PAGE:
On appeal from the Superior Court of New Jersey, Law Division, Hudson County, Docket No. L-621-04.
NOT FOR PUBLICATION WITHOUT THE APPROVAL OF THE APPELLATE DIVISION
Submitted October 6, 2008
Before Judges Lisa, Reisner and Alvarez.
In this insurance coverage case, we consider Jonathan Singer's appeal from an order dismissing his claim against Continental Casualty Company (Continental), the issuer of a workers' compensation and employers' liability insurance policy on his podiatric practice. The practice was conducted in a residential property owned by Jonathan and his wife, Marcia Singer, in Bayonne. The Singers also held a homeowners' insurance policy issued by ACE Insurance Company of North America (ACE). Monica Hart, an employee of Jonathan's podiatric practice, slipped and fell on the ice in front of the insured property while leaving work one evening. She pursued a workers' compensation claim, which Continental defended and which ultimately resulted in a settlement providing for an award of benefits to her. Hart also filed this civil action against the Singers alleging a premises liability claim.
ACE had previously filed a declaratory judgment action seeking a determination that it was not obligated to defend or indemnify the Singers because of the business activities exclusion in its policy. The trial court ultimately determined that the exclusion applied to Jonathan but not Marcia. ACE provided counsel for Marcia in Hart's underlying tort action. That claim eventually settled. Although a dispute between Marcia and ACE regarding counsel fees and costs incurred by Marcia in the underlying action were originally part of this appeal (including a cross-appeal by ACE), that aspect of the appeal has been settled and a stipulation of dismissal has been filed. Accordingly, we dismiss ACE's cross-appeal, and we will not further address any issues pertaining to ACE's duty to defend or indemnify.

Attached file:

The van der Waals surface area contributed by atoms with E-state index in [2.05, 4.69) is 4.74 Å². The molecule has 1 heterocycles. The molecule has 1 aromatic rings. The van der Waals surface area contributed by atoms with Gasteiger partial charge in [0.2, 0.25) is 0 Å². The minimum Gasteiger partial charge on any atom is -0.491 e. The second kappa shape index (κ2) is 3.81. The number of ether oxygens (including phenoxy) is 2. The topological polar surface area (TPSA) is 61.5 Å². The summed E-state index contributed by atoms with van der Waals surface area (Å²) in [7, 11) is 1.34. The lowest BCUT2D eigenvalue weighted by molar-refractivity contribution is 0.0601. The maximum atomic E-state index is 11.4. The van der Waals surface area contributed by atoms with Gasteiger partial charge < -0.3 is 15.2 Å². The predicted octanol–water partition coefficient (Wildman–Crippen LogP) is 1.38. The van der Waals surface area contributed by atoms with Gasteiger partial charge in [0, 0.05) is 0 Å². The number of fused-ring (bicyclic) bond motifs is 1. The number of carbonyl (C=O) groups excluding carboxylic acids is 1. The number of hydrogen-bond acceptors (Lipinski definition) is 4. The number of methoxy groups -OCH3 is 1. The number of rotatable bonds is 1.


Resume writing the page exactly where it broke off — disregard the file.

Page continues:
In the underlying tort action, Jonathan filed a third-party complaint against Continental seeking a declaration that Continental had a duty to defend and indemnify him. The trial court eventually dismissed Hart's claim based upon the worker's compensation exclusivity bar. See N.J.S.A. 34:15-8. The trial court also issued an order at that time dismissing as moot Jonathan's claim against Continental for attorney's fees and costs incurred in defending the Hart action. Jonathan's reconsideration motion was denied. This appeal followed.*fn2
Jonathan argues that the trial court erred in dismissing his third-party complaint against Continental and denying his motion for summary judgment declaring that Continental had a duty to defend and indemnify him. He argues that the policy provisions render Hart's claim against him a covered claim, and that such a duty existed. Because Hart's claim was ultimately dismissed, no issue regarding indemnification arises. From our review of the policy and our consideration of the legal principles guiding interpretation of insurance policies, we conclude that Continental had a duty to defend Jonathan against Hart's claim. Accordingly, we reverse and remand for a determination of the amount due to reimburse Jonathan for the costs of defense.
The applicable portions of the Continental policy, which was in effect when Hart fell and was injured, provided:
PART TWO - EMPLOYERS LIABILITY INSURANCE
A. How This Insurance Applies
This employers liability insurance applies to bodily injury by accident or bodily injury by disease. Bodily injury includes resulting death.
1. The bodily injury must arise out of and in the course of the injured ...